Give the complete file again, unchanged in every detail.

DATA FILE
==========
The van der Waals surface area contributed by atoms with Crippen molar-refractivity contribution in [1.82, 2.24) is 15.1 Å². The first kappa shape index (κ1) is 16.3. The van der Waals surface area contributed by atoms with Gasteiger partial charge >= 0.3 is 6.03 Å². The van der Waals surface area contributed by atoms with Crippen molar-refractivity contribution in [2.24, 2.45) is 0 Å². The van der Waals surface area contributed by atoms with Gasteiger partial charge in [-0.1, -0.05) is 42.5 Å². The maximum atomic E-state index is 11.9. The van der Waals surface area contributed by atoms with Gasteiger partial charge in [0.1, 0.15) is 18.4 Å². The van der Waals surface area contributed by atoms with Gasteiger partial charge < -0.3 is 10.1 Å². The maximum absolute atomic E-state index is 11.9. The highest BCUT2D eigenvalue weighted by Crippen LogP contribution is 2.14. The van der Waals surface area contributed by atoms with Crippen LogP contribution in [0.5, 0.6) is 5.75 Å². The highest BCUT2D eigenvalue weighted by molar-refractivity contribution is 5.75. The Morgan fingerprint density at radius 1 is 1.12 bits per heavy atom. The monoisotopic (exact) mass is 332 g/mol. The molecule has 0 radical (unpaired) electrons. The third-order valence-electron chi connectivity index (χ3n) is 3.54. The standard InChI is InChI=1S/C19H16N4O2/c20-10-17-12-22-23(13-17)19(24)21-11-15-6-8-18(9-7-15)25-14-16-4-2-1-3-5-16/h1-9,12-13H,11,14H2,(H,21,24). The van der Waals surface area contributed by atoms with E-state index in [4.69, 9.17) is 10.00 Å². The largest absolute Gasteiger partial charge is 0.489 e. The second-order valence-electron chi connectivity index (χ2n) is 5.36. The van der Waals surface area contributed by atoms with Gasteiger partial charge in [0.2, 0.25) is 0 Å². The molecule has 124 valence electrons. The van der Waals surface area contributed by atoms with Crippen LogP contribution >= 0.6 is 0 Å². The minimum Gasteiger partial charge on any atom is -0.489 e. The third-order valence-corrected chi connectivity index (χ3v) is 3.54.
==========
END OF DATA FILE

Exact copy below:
The van der Waals surface area contributed by atoms with Crippen molar-refractivity contribution in [1.82, 2.24) is 15.1 Å². The first kappa shape index (κ1) is 16.3. The van der Waals surface area contributed by atoms with Gasteiger partial charge >= 0.3 is 6.03 Å². The van der Waals surface area contributed by atoms with Crippen molar-refractivity contribution in [2.24, 2.45) is 0 Å². The van der Waals surface area contributed by atoms with Gasteiger partial charge in [-0.1, -0.05) is 42.5 Å². The maximum atomic E-state index is 11.9. The van der Waals surface area contributed by atoms with Gasteiger partial charge in [0.1, 0.15) is 18.4 Å². The van der Waals surface area contributed by atoms with Gasteiger partial charge < -0.3 is 10.1 Å². The maximum absolute atomic E-state index is 11.9. The highest BCUT2D eigenvalue weighted by Crippen LogP contribution is 2.14. The van der Waals surface area contributed by atoms with Crippen LogP contribution in [0.5, 0.6) is 5.75 Å². The highest BCUT2D eigenvalue weighted by molar-refractivity contribution is 5.75. The Morgan fingerprint density at radius 1 is 1.12 bits per heavy atom. The monoisotopic (exact) mass is 332 g/mol. The molecule has 0 radical (unpaired) electrons. The third-order valence-electron chi connectivity index (χ3n) is 3.54. The standard InChI is InChI=1S/C19H16N4O2/c20-10-17-12-22-23(13-17)19(24)21-11-15-6-8-18(9-7-15)25-14-16-4-2-1-3-5-16/h1-9,12-13H,11,14H2,(H,21,24). The van der Waals surface area contributed by atoms with E-state index in [4.69, 9.17) is 10.00 Å². The largest absolute Gasteiger partial charge is 0.489 e. The second-order valence-electron chi connectivity index (χ2n) is 5.36. The van der Waals surface area contributed by atoms with Gasteiger partial charge in [0.2, 0.25) is 0 Å². The molecule has 124 valence electrons. The van der Waals surface area contributed by atoms with Crippen LogP contribution >= 0.6 is 0 Å². The minimum Gasteiger partial charge on any atom is -0.489 e. The third-order valence-corrected chi connectivity index (χ3v) is 3.54.